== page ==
Mohandas K. Ghandi

Length: 5 Pages 1138 Words

Mohandas K. Gandhi As Mohandas K. Gandhi once said, “Satisfaction lies in the effort, not in the attainment.” Mohandas K. Gandhi (1869-1948), called Mahatma (“Great Soul”), was a small man who had a big heart. He was India’s leader in its successful struggle to liberate itself from British colonialism. His love for humanity and his will to uplift all people against the oppression of apartheid showed in his many public and personal demonstrations. He was a man who was easily likeable and highly respected, unless of course, it was your cause that he was fighting against. He spoke of truth, peace and unity among many other things. What made Gandhi’s movement extraordinary is that it functioned without political influence, economic resources, or military power of any kind. Gandhi’s guiding principle was Satyagraha, which means non-cooperation and nonviolent passive resistance. He was highly influential to many people in India and worldwide for a variety of reasons. One notable person in American history who adopted the Mahatma’s teachings was Dr. Martin Luther King Jr. Dr. King used Gandhi’s teachings to fight against racism in America during the civil-rights era. Gandhi greatly influenced me because he Continue...


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The British government had made it illegal for Indians to make their own salt, and to many this symbolized Indians depending on the British, as they did for salt, for life. He felt embarrassed with the thought of having another human being serving him; instead, he would serve whomever he was capable of serving at any time. His nonviolent struggles in South Africa and India prove that peace and truth can, and will, work in breaking down the barriers that surround all of us. With that said, I have learned to not just pass something up because I didn"tmt understand it, or to dismiss something merely by it being foreign to me. Gandhi was willing to change his complete lifestyle, which was one of success and wealth, to a life of simplicity in order to know his own heart and reach the heart of others. Gandhi had many beliefs that many of us can relate to. A way Gandhi went about impressing people to take nonviolent actions was to fast. He knew that fear and hatred would only breed more of the same, so he fought his wars with nothing more than his peace and courage, staying true to himself. This shows that we never know enough about life, that we never know the entire truth. Mahatma Gandhi led many demonstrations, both public and personal. Throughout his life, Gandhi"tms view matured and changed everyday. After 5 days the opposed leaders pledged to stop the fighting and Gandhi broke his fast. That was the first time Gandhi had a drastic impact on a group of people. Gandhi continued to simplify his life, giving up all forms of compensation including gifts and stopped dressing as an Englishman. He would also ask women to give up their jewelry and collect money to give to the poor.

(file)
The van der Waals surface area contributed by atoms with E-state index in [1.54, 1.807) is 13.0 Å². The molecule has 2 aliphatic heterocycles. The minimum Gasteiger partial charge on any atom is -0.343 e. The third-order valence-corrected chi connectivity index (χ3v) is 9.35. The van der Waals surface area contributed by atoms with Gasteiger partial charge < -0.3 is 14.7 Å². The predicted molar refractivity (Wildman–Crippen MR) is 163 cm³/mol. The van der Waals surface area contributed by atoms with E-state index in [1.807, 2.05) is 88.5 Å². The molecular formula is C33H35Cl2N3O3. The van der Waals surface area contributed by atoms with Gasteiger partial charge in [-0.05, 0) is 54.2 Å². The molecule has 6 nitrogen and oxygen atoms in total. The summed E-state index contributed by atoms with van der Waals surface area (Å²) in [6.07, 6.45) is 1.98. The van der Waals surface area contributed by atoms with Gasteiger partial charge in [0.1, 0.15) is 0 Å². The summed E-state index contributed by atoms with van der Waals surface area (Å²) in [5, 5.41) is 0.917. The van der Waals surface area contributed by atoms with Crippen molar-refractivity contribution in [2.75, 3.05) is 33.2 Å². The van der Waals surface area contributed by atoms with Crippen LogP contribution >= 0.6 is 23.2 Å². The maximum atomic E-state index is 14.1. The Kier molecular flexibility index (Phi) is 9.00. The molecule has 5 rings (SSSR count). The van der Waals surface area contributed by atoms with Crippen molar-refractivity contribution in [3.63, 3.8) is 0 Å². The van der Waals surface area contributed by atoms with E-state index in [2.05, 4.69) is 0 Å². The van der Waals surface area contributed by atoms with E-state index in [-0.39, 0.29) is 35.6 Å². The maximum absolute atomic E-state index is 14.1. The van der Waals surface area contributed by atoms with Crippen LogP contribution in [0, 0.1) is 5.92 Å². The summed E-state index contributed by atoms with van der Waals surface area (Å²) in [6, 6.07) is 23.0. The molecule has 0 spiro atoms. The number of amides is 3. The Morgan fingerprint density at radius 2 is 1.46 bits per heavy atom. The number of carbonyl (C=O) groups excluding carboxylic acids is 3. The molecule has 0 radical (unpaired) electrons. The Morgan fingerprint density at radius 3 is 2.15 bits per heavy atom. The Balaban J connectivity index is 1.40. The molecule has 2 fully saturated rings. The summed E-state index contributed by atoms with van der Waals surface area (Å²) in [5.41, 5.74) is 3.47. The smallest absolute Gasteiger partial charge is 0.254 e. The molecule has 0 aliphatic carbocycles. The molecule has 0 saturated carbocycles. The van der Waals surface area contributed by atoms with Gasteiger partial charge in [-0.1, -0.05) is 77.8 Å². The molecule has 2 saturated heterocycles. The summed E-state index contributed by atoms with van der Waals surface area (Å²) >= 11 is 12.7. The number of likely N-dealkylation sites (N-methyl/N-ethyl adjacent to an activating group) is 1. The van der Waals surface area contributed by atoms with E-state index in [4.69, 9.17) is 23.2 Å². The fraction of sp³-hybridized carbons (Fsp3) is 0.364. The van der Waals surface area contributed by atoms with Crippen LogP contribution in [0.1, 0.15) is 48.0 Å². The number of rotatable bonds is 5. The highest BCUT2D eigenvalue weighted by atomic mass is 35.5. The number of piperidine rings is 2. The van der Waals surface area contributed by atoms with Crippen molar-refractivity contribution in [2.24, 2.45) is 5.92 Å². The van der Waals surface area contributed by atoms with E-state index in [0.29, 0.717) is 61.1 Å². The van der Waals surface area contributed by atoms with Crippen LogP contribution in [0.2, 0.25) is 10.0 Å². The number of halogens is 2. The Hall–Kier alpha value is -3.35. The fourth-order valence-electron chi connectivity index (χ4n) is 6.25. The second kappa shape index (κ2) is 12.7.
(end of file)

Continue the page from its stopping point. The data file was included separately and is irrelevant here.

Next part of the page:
PROFESSIONAL ESSAYS:

Freedom through Satyagraha
Conclusion A. Summary of GandhiÆs view of freedom B. Assessment of effectiveness of Satyagraha Introduction In Mohandas K. GandhiÆs ôSatyagraha,o the Indian (1034 4 )

Political Strategies of Gandhi
This research examines the political strategies of Mohandas K. Gandhi in the project of gaining India's independence, as well as the role that religion played (2770 11 )

Views of Gandhi & Mao on Violence & Imperialism
The purpose of this research is to examine the views of Mohandas K. Gandhi and Mao Tse-tung on the subject of whether violence should be used to defeat (2762 11 )

Two Essays on The Communist Manifesto
Work Cited Gandhi, Mohandas. K. ôSatyagraha.o In Blaisdell, B. The Communist Manifesto and Other Revolutionary Writings: Marx, Marat, Paine, Mao Tse-Tung (2967 12 )

Mohandas Gandhi
New York: Simon & Schuster, 1979. Gandhi, Mohandas K. The Story of My Experiments With Truth. Boston: Beacon, 1957. (First published in 1927) Payne, Robert. (1778 7 )

Gandhi & the Politics of Mass Action
A leader emerged in Mohandas K. Gandhi (called Mahatma, or Great Soul), who advocated self-rule, non-violence, and removal of untouchability. (1319 5 )